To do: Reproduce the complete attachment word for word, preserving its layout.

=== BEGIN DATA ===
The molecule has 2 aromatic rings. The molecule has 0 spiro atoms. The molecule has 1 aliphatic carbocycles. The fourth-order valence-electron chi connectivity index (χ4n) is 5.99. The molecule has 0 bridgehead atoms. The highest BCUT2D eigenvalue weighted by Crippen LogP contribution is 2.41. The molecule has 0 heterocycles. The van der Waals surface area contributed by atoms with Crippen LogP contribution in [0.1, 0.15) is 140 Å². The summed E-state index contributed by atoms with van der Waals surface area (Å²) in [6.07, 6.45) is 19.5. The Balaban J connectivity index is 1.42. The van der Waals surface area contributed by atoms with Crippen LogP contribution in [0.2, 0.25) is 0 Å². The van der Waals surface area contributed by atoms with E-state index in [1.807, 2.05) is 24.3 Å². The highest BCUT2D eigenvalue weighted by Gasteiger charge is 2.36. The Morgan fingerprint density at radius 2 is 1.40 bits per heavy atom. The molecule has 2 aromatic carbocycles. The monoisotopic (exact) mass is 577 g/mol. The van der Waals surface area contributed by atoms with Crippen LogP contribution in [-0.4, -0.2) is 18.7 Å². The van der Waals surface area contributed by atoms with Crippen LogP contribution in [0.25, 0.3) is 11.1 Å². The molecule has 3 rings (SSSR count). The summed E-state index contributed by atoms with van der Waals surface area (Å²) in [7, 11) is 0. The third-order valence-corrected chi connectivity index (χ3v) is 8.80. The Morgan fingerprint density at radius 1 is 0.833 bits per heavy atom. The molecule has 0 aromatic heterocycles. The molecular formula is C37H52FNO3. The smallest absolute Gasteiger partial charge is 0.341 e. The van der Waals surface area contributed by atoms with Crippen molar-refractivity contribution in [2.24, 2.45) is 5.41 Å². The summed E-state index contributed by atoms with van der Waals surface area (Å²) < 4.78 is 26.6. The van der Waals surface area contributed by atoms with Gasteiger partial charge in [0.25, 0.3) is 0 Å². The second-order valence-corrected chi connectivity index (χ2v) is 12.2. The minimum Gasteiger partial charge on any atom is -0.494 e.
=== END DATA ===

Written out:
The molecule has 2 aromatic rings. The molecule has 0 spiro atoms. The molecule has 1 aliphatic carbocycles. The fourth-order valence-electron chi connectivity index (χ4n) is 5.99. The molecule has 0 bridgehead atoms. The highest BCUT2D eigenvalue weighted by Crippen LogP contribution is 2.41. The molecule has 0 heterocycles. The van der Waals surface area contributed by atoms with Crippen LogP contribution in [0.1, 0.15) is 140 Å². The summed E-state index contributed by atoms with van der Waals surface area (Å²) in [6.07, 6.45) is 19.5. The Balaban J connectivity index is 1.42. The van der Waals surface area contributed by atoms with Crippen LogP contribution in [0.2, 0.25) is 0 Å². The van der Waals surface area contributed by atoms with E-state index in [1.807, 2.05) is 24.3 Å². The highest BCUT2D eigenvalue weighted by Gasteiger charge is 2.36. The Morgan fingerprint density at radius 2 is 1.40 bits per heavy atom. The molecule has 2 aromatic carbocycles. The monoisotopic (exact) mass is 577 g/mol. The van der Waals surface area contributed by atoms with Crippen LogP contribution in [-0.4, -0.2) is 18.7 Å². The van der Waals surface area contributed by atoms with Crippen LogP contribution in [0.25, 0.3) is 11.1 Å². The molecule has 3 rings (SSSR count). The summed E-state index contributed by atoms with van der Waals surface area (Å²) in [7, 11) is 0. The third-order valence-corrected chi connectivity index (χ3v) is 8.80. The Morgan fingerprint density at radius 1 is 0.833 bits per heavy atom. The molecule has 0 aromatic heterocycles. The molecular formula is C37H52FNO3. The smallest absolute Gasteiger partial charge is 0.341 e. The van der Waals surface area contributed by atoms with Crippen molar-refractivity contribution in [2.24, 2.45) is 5.41 Å². The summed E-state index contributed by atoms with van der Waals surface area (Å²) < 4.78 is 26.6. The van der Waals surface area contributed by atoms with Gasteiger partial charge in [0.25, 0.3) is 0 Å². The second-order valence-corrected chi connectivity index (χ2v) is 12.2. The minimum Gasteiger partial charge on any atom is -0.494 e.